Marissa Nadler’s stunning album Songs III: Bird on the Water was one of the most delicately beautiful albums of 2007. Its soft and somber acoustic style presented Nadler as one of America’s most talented songwriters, offering a selection of songs that haunted as much as they greeted their listeners with a soft caress. Yet if there’s one affront to putting that album on constant rotation, it’s that one can easily become overwhelmed by the album’s darkness. It’s awfully pretty, but there’s little cheer to be heard.
With fourth album Little Hells, Nadler returns with a set of songs that’s still steeped in sadness and dark reflection, yet underscored with brighter melodies and fuller arrangements, ultimately arriving at something just as pretty as her previous work, but a bit more accessible. One of the most striking changes on Little Hells is the prevalence of drums, provided by Blonde Redhead’s Simone Pace on four tracks. And there’s a bit of Blonde Redhead’s arty, melancholy pop sound in several of these tracks as well, thanks to a greater emphasis on Chris Coady’s atmospheric production and a much larger number of keyboards than anyone’s used to hearing on a Nadler album.
The mysterious opener “Heart Paper Lover” elegantly glides along a Wurlitzer melody with twinkly theremin adding gorgeous, stellar accompaniment. “Rosary” takes a sharp departure, however, ushering in a stunning country-folk tune that waltzes beneath Nadler’s reverb-addled vocals, which, here, bear a strong resemblance to Chan Marshall of Cat Power. It’s a heartbreaker of a tune, like most vintage country, gliding from Nadler’s lament of “trouble’s never gonna leave me alone” to an ascendant harmony of voices that takes the song to a sublime height.
Densely produced standout “Mary Comes Alive” is the biggest Nadler’s music has ever sounded, her spectral voice spookily floating atop an abstract, ambient pop tune that’s lovely and bizarre, and even kind of rocks. After this track, Nadler switches back to a familiar mode, opting primarily for acoustic guitar-based tracks like those of her previous effort. The title track, “Ghosts & Lovers,” “Brittle, Crushed & Torn” and “The Whole Is Wide” find Nadler hitting a stride with relatively simple arrangements, the last of the four in particular sounding gorgeous with its stark piano contrasting with her eerily angelic voice. Yet when Nadler and her supporting cast launch into the amazing “River of Dirt,” she sounds sexier than ever, riding a slinky groove as she coos, “El Camino, take me home.”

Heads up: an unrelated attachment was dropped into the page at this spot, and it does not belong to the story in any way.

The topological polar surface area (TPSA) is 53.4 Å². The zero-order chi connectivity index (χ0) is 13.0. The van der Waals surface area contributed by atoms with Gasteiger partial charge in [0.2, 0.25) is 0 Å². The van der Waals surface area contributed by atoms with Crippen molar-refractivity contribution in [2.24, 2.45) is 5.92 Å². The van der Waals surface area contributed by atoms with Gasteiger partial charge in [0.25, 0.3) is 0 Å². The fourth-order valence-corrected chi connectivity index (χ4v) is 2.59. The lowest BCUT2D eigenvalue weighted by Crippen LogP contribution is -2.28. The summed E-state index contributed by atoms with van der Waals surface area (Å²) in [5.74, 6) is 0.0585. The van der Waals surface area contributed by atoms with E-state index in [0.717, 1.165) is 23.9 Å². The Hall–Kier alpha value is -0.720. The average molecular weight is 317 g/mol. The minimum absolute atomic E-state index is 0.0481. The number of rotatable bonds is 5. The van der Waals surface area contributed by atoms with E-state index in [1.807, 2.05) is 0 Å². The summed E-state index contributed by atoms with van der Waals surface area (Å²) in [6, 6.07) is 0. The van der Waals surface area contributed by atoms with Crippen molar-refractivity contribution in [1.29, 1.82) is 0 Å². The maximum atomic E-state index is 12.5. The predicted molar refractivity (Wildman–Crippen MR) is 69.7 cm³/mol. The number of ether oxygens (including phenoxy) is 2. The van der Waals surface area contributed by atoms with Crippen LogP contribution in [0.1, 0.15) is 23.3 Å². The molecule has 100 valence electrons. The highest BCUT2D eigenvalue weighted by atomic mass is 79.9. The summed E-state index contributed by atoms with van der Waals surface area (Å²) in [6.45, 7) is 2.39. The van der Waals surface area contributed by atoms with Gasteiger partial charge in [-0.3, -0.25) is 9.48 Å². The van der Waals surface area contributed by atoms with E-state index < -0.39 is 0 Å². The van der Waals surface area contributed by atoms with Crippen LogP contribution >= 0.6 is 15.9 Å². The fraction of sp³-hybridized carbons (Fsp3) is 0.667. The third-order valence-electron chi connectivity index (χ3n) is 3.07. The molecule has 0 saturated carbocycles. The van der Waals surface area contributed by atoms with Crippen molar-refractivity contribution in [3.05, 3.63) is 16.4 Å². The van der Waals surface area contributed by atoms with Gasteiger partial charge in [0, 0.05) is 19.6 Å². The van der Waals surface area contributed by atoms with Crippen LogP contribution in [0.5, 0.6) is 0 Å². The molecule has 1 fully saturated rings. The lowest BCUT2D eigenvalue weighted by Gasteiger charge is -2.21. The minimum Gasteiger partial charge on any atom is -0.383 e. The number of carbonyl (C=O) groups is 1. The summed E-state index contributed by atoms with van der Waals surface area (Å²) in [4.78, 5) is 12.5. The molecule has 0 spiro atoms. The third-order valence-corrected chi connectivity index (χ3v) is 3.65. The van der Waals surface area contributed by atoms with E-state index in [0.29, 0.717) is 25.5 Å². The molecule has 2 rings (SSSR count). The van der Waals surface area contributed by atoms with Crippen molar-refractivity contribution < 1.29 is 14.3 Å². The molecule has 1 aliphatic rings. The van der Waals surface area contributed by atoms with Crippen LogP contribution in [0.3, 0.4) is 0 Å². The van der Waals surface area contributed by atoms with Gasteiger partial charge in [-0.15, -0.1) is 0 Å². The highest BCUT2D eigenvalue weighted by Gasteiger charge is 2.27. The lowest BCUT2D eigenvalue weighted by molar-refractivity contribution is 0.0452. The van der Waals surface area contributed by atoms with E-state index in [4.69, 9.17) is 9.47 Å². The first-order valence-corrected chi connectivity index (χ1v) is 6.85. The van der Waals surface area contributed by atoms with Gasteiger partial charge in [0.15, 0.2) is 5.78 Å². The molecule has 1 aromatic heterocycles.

While Little Hells isn’t wholly more optimistic or upbeat than its predecessor, it allows for a bit more sunlight to shine through its hazy curtains. Nowhere is this more evident than on the hopeful closer “Mistress,” in which Nadler sings “goodbye, misery.” This is very much a different record from what came before, and in spite of any dramatic shifts that have occurred, it’s uniquely Marissa Nadler. And once again, she has re-staked her claim as one of America’s most talented songwriters.
Jeff Terich is the founder and editor of Treble. He's been writing about music for 20 years and has been published at American Songwriter, Bandcamp Daily, Reverb, Spin, Stereogum, uDiscoverMusic, VinylMePlease and some others that he's forgetting right now. He's still not tired of it.